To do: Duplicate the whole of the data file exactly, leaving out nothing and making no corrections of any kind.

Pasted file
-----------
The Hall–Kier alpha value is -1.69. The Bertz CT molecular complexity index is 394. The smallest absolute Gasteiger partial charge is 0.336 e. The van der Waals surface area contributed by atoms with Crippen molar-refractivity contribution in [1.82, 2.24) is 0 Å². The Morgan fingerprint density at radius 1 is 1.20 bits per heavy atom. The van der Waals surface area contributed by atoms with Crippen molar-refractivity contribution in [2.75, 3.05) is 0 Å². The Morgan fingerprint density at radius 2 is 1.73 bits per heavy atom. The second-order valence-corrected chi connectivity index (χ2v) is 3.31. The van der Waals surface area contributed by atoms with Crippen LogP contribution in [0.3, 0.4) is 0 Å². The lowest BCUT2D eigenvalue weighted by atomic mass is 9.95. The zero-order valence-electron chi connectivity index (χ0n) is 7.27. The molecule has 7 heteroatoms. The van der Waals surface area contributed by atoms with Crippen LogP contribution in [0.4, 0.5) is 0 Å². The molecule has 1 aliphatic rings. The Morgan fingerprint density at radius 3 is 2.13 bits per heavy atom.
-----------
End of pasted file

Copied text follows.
The Hall–Kier alpha value is -1.69. The Bertz CT molecular complexity index is 394. The smallest absolute Gasteiger partial charge is 0.336 e. The van der Waals surface area contributed by atoms with Crippen molar-refractivity contribution in [1.82, 2.24) is 0 Å². The Morgan fingerprint density at radius 1 is 1.20 bits per heavy atom. The van der Waals surface area contributed by atoms with Crippen molar-refractivity contribution in [2.75, 3.05) is 0 Å². The Morgan fingerprint density at radius 2 is 1.73 bits per heavy atom. The second-order valence-corrected chi connectivity index (χ2v) is 3.31. The van der Waals surface area contributed by atoms with Crippen LogP contribution in [0.3, 0.4) is 0 Å². The lowest BCUT2D eigenvalue weighted by atomic mass is 9.95. The zero-order valence-electron chi connectivity index (χ0n) is 7.27. The molecule has 7 heteroatoms. The van der Waals surface area contributed by atoms with Crippen LogP contribution in [0.4, 0.5) is 0 Å². The molecule has 1 aliphatic rings. The Morgan fingerprint density at radius 3 is 2.13 bits per heavy atom.